26 November 2021

Hyundai Staria Limited 2021 Car Review

You have to hand it to Hyundai, taking something as mundane as a van and creating something that is eye catching and futuristic is a dangerous dance, but thankfully they haven’t gone too far.

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Hyundai Staria Limited 2021
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Hyundai Staria Limited 2021
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Hyundai Staria Limited 2021
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Hyundai Staria Limited 2021
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Hyundai Staria Limited 2021
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Hyundai Staria Limited 2021
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Hyundai Staria Limited 2021

You have to hand it to Hyundai, taking something as mundane as a van and creating something that is eye catching and futuristic is a dangerous dance, but thankfully they haven’t gone too far.

Hyundai New Zealand General Manager, Andy Sinclair says, “It's undeniable that New Zealand finally has a cool looking people mover. And it's kitted out with segment-leading technology and safety features ideal for families.”

Future Style

The first thing to catch your eye is the wide sweeping grill, and the long horizontal daytime running lights, which span across its front end. There is also a low belt line, which means that all the windows are quite large and offer an excellent panoramic vista, and it also adds to the futuristic look.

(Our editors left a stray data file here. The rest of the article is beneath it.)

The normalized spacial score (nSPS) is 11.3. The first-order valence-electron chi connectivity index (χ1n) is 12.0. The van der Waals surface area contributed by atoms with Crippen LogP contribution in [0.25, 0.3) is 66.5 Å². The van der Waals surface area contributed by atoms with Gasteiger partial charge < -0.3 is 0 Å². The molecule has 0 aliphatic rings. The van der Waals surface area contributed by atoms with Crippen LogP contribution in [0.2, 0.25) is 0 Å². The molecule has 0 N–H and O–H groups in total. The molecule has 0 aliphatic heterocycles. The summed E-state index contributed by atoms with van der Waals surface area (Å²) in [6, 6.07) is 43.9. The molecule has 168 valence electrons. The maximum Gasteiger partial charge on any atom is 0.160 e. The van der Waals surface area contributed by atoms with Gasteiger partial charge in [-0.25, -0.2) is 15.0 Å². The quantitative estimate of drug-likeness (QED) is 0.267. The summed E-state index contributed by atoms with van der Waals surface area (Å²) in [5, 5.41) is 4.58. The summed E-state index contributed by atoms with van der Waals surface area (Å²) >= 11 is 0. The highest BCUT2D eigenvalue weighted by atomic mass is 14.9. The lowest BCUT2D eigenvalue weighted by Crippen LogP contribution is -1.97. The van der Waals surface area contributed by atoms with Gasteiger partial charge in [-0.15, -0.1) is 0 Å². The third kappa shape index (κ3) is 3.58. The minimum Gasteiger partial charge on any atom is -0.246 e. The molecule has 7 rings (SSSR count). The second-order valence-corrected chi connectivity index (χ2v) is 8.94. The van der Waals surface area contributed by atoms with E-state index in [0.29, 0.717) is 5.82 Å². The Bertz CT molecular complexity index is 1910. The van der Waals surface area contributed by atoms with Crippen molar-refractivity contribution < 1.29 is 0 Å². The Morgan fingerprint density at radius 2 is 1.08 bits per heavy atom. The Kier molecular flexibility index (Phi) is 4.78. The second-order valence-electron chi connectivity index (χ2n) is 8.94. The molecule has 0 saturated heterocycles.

The rear is finished simply with large pillar mounted LED combination lamps, and there is a broad power operated tail gate. When open, it provides a great deal of protection from the elements. We can picture this makeshift sheltered area being used at sports events, perfect for backing up to the rugby game and using the low-slung floor as a makeshift seat.

Seriously Roomy

We marvelled at the vast space in the cabin; dimensionally speaking, Staria models share the same 5253mm length, 1997mm width, and 3273mm wheelbase, with the only difference being the Load's marginally taller height (1990mm vs 2000mm).

Even with all the eight seats employed there is plenty of room for kids’ cargo, or suitcases.

kid storage intext1

The interior feels modern and features dual 10.25-inch displays and there is also built in Satellite Navigation, and a snappy multimedia system. One neat feature we discovered was a wide-angle camera that brings rear passengers onto the screen in the multimedia system, while microphones and speakers assist with conversation.

The fully digital virtual instrument cluster is a polished unit with some interesting touches. For example, graphics on the digital cluster change with the selected drive mode (NORMAL, ECO, or SPORT). The 10.25 cluster in our test model also had a futuristic CUBE theme which we could select.

Interior dash intext2

The eight seats are made with real leather upholstery, heated and ventilated front seats, and there are added comfort features like the heated steering wheel. Getting the family in and out is a breeze with twin power-operated smart sliding side doors; these can also be triggered with the remote.